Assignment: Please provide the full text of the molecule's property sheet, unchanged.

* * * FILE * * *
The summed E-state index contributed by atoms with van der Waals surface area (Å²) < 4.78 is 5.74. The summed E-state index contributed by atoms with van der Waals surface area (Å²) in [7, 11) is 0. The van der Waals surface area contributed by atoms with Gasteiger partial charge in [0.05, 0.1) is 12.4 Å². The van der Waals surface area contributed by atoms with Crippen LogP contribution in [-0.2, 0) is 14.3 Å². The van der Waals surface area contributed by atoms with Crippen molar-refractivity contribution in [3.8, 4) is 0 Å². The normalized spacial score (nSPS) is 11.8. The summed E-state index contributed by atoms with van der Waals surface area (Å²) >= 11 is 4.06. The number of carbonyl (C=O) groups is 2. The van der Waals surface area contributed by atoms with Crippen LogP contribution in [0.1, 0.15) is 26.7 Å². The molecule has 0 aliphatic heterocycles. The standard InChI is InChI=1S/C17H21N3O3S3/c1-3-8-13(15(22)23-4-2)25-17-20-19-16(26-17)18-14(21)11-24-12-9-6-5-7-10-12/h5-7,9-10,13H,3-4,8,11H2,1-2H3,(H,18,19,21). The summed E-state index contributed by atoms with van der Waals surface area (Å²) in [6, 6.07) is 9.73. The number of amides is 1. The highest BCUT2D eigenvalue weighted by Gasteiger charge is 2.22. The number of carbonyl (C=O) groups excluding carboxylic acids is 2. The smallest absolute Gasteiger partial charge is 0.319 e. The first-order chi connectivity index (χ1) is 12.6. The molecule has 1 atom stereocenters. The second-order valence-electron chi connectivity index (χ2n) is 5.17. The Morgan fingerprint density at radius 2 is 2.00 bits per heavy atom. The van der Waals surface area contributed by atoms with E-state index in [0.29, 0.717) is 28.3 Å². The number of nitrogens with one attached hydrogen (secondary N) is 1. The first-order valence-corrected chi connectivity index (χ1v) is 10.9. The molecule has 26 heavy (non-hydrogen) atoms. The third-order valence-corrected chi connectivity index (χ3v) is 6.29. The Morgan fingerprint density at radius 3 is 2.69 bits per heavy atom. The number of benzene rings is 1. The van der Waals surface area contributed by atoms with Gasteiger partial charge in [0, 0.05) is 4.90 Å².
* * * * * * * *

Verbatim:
The summed E-state index contributed by atoms with van der Waals surface area (Å²) < 4.78 is 5.74. The summed E-state index contributed by atoms with van der Waals surface area (Å²) in [7, 11) is 0. The van der Waals surface area contributed by atoms with Gasteiger partial charge in [0.05, 0.1) is 12.4 Å². The van der Waals surface area contributed by atoms with Crippen LogP contribution in [-0.2, 0) is 14.3 Å². The van der Waals surface area contributed by atoms with Crippen molar-refractivity contribution in [3.8, 4) is 0 Å². The normalized spacial score (nSPS) is 11.8. The summed E-state index contributed by atoms with van der Waals surface area (Å²) >= 11 is 4.06. The number of carbonyl (C=O) groups is 2. The van der Waals surface area contributed by atoms with Crippen LogP contribution in [0.1, 0.15) is 26.7 Å². The molecule has 0 aliphatic heterocycles. The standard InChI is InChI=1S/C17H21N3O3S3/c1-3-8-13(15(22)23-4-2)25-17-20-19-16(26-17)18-14(21)11-24-12-9-6-5-7-10-12/h5-7,9-10,13H,3-4,8,11H2,1-2H3,(H,18,19,21). The summed E-state index contributed by atoms with van der Waals surface area (Å²) in [6, 6.07) is 9.73. The number of amides is 1. The highest BCUT2D eigenvalue weighted by Gasteiger charge is 2.22. The number of carbonyl (C=O) groups excluding carboxylic acids is 2. The smallest absolute Gasteiger partial charge is 0.319 e. The first-order chi connectivity index (χ1) is 12.6. The molecule has 1 atom stereocenters. The second-order valence-electron chi connectivity index (χ2n) is 5.17. The Morgan fingerprint density at radius 2 is 2.00 bits per heavy atom. The van der Waals surface area contributed by atoms with E-state index in [0.29, 0.717) is 28.3 Å². The number of nitrogens with one attached hydrogen (secondary N) is 1. The first-order valence-corrected chi connectivity index (χ1v) is 10.9. The molecule has 26 heavy (non-hydrogen) atoms. The third-order valence-corrected chi connectivity index (χ3v) is 6.29. The Morgan fingerprint density at radius 3 is 2.69 bits per heavy atom. The number of benzene rings is 1. The van der Waals surface area contributed by atoms with Gasteiger partial charge in [0, 0.05) is 4.90 Å².